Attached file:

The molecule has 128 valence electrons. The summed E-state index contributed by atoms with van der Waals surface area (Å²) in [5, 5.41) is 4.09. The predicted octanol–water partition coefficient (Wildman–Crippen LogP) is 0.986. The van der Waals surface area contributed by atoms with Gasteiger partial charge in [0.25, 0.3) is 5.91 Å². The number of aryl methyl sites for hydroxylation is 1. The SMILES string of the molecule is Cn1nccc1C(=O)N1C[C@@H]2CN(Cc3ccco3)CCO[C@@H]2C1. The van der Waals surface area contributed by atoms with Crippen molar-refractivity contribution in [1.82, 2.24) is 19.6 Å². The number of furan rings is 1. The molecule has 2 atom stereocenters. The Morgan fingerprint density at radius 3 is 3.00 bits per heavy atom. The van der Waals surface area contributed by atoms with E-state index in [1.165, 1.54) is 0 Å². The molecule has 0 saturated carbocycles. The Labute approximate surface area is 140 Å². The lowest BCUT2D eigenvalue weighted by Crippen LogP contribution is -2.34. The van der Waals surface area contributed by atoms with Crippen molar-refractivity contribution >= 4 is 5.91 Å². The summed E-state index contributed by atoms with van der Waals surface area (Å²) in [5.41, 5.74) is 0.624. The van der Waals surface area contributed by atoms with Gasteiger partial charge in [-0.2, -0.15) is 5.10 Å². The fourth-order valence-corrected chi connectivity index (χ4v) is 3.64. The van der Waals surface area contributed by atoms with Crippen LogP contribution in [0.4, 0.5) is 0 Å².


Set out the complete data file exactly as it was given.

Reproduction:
The molecule has 128 valence electrons. The summed E-state index contributed by atoms with van der Waals surface area (Å²) in [5, 5.41) is 4.09. The predicted octanol–water partition coefficient (Wildman–Crippen LogP) is 0.986. The van der Waals surface area contributed by atoms with Gasteiger partial charge in [0.25, 0.3) is 5.91 Å². The number of aryl methyl sites for hydroxylation is 1. The SMILES string of the molecule is Cn1nccc1C(=O)N1C[C@@H]2CN(Cc3ccco3)CCO[C@@H]2C1. The van der Waals surface area contributed by atoms with Crippen molar-refractivity contribution in [1.82, 2.24) is 19.6 Å². The number of furan rings is 1. The molecule has 2 atom stereocenters. The Morgan fingerprint density at radius 3 is 3.00 bits per heavy atom. The van der Waals surface area contributed by atoms with E-state index in [1.165, 1.54) is 0 Å². The molecule has 0 saturated carbocycles. The Labute approximate surface area is 140 Å². The lowest BCUT2D eigenvalue weighted by Crippen LogP contribution is -2.34. The van der Waals surface area contributed by atoms with Crippen molar-refractivity contribution >= 4 is 5.91 Å². The summed E-state index contributed by atoms with van der Waals surface area (Å²) in [5.41, 5.74) is 0.624. The van der Waals surface area contributed by atoms with Gasteiger partial charge in [-0.2, -0.15) is 5.10 Å². The fourth-order valence-corrected chi connectivity index (χ4v) is 3.64. The van der Waals surface area contributed by atoms with Crippen LogP contribution in [0.4, 0.5) is 0 Å².